The last of these programmes, Career Coaching, has been developed with The Career Innovation Company. It’s three clear features are that it is:
- A voluntary partnership between two associates, with a coachee seeking support for a career challenge or goal, with the help of an internally certified Red Hat Career Coach.
- Personalised and solutions-focused. Red Hat Career Coaches understand the organisation’s approach to careers and then use their new career coaching skills and tools to empower associates to generate their own strategies for achieving their goals.
- An expanded support system, in which coaches build on the role that managers play in developing associates through career conversations.
The Red Hat Career Coaching Program has been a clear success, in view of associates. Here are a few examples of what they said …
“The career coaching program has been the most valuable series of meetings I’ve ever had about personal development. The space they gave to focus on what I’m doing and to consider where I can make a difference and how to develop has been invaluable.”
“The program provided me with a new mindset to take ownership and control of my career. It opened my eyes to understand past career choices and how they may or may not have played a part in the career I have today.”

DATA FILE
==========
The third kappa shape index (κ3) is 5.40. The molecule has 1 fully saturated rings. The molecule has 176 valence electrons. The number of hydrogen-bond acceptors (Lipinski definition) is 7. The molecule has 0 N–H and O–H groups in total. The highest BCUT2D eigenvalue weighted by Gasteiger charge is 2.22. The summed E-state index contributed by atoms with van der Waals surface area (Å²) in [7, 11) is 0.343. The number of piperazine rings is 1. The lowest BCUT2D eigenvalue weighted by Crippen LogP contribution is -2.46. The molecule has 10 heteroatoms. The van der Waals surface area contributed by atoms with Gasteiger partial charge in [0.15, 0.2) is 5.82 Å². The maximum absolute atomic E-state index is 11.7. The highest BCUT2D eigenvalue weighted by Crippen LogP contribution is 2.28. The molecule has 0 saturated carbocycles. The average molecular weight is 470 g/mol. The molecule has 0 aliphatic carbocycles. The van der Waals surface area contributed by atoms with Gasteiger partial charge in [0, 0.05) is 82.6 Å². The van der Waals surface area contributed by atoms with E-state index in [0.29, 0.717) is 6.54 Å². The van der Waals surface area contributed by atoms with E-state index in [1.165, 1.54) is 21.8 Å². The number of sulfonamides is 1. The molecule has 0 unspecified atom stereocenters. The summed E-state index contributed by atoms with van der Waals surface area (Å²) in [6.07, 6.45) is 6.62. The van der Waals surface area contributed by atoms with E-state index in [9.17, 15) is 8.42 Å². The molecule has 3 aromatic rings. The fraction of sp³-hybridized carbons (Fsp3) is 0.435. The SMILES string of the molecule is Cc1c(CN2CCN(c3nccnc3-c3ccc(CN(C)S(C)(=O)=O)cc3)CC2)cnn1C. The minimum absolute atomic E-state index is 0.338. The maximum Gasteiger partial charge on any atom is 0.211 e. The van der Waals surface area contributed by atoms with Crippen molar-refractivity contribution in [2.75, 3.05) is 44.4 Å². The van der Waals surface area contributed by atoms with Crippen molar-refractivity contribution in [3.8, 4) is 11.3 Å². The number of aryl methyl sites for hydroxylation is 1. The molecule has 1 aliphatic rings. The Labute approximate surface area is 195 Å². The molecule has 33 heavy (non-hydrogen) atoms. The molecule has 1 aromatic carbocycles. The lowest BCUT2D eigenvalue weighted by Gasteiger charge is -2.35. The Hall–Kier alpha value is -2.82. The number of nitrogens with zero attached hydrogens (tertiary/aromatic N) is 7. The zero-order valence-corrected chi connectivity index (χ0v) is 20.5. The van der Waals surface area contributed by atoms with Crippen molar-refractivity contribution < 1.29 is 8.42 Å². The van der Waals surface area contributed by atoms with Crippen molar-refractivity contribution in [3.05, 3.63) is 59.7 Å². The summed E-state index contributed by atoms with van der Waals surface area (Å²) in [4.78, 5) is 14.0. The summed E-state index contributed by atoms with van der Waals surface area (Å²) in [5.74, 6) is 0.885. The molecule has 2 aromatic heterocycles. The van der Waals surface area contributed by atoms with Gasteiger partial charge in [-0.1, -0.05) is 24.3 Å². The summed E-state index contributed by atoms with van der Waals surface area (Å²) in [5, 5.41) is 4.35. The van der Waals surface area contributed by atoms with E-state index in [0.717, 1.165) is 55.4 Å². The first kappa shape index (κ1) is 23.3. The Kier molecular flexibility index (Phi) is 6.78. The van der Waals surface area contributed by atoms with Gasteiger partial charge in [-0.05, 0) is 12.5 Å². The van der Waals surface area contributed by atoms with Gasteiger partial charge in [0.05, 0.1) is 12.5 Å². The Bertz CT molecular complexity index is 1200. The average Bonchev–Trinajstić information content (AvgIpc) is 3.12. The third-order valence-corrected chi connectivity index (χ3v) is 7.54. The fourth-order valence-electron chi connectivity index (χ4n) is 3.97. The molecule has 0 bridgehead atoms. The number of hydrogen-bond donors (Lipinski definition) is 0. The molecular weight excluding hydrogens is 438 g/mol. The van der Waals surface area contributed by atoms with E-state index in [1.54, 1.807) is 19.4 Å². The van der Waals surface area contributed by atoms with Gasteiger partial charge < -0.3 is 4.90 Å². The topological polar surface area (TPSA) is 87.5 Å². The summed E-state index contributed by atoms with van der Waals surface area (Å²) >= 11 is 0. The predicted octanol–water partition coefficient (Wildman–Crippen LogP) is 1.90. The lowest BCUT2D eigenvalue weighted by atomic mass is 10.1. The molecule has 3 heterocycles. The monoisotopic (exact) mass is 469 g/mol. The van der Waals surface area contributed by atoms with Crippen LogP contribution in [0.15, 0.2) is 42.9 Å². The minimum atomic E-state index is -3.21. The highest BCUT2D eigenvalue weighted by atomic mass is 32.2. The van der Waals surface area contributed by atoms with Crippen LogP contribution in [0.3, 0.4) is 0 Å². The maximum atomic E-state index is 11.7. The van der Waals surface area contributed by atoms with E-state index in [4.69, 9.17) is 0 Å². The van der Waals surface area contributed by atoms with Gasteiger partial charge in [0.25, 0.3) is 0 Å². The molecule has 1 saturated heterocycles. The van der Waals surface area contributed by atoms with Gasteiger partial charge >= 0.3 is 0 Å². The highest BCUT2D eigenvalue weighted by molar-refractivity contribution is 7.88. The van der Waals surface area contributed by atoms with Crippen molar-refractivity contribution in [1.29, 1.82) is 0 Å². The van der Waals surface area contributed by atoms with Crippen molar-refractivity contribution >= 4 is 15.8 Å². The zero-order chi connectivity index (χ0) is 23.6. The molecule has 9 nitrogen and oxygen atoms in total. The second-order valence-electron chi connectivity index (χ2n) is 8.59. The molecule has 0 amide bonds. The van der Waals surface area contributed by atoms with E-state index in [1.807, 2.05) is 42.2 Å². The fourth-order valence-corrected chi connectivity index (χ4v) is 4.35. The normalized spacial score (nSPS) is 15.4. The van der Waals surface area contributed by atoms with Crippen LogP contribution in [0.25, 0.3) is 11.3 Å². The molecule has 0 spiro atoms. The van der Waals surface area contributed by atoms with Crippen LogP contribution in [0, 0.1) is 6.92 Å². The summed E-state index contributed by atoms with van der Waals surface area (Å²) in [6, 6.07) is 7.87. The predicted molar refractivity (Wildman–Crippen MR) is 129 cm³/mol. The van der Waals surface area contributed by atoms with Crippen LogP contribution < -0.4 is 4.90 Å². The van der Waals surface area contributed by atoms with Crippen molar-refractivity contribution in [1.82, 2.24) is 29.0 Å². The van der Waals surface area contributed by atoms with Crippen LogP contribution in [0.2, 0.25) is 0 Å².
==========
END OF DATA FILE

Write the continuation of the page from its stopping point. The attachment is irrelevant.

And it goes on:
Positive results, learnings and future challenges
There have been clear and positive results from the career coaching programme, including:
- High-levels of interest in career coaching, even with limited programme promotions.
- Enthusiasm for – and commitment to – internal career coach certification.
- Well over 100 coaching partnerships completed since March 2023.
Key learnings that Red Hat has identified include:
- The structure and tools in the programme supported rapid action and presented opportunities for the programme to evolve.
- Coaching relationships have created a safe space, centred on the associate.
- Coaching skills enable career self-efficacy and self-agency.
Future challenges for career coaching at Red Hat include:
- A high demand for career coaching services is driving a need to scale quickly.
- A big appetite for continuous learning by the career coaches requires investment in educating and growing the skills of the network of coaches
- The importance of helping associates understand the different types of support – between coaching and mentoring, for example – and different types of career supporter.
- Maintaining and improving the quality of delivery of a successful programme as it develops.
Red Hat’s excellence in delivering career solutions through its Career Center shows the dual importance of both training line managers to have career conversations, while also understanding that there are many others who could be offering their support in building career relationships. This is a theme that David North, Strategy Consultant at The Career Innovation Company, will be developing in a forthcoming blog.
1Mentors and Sponsors Make the Difference by Den Houter, K., & Maese, E.Source: Gallup Workplace
2Op-ed: Connected, yet lacking connections: How we can combat loneliness at work by Karyn Twaronite, EY Global Vice Chair – Diversity, Equity & Inclusiveness
Source: CNBC Workforce Wire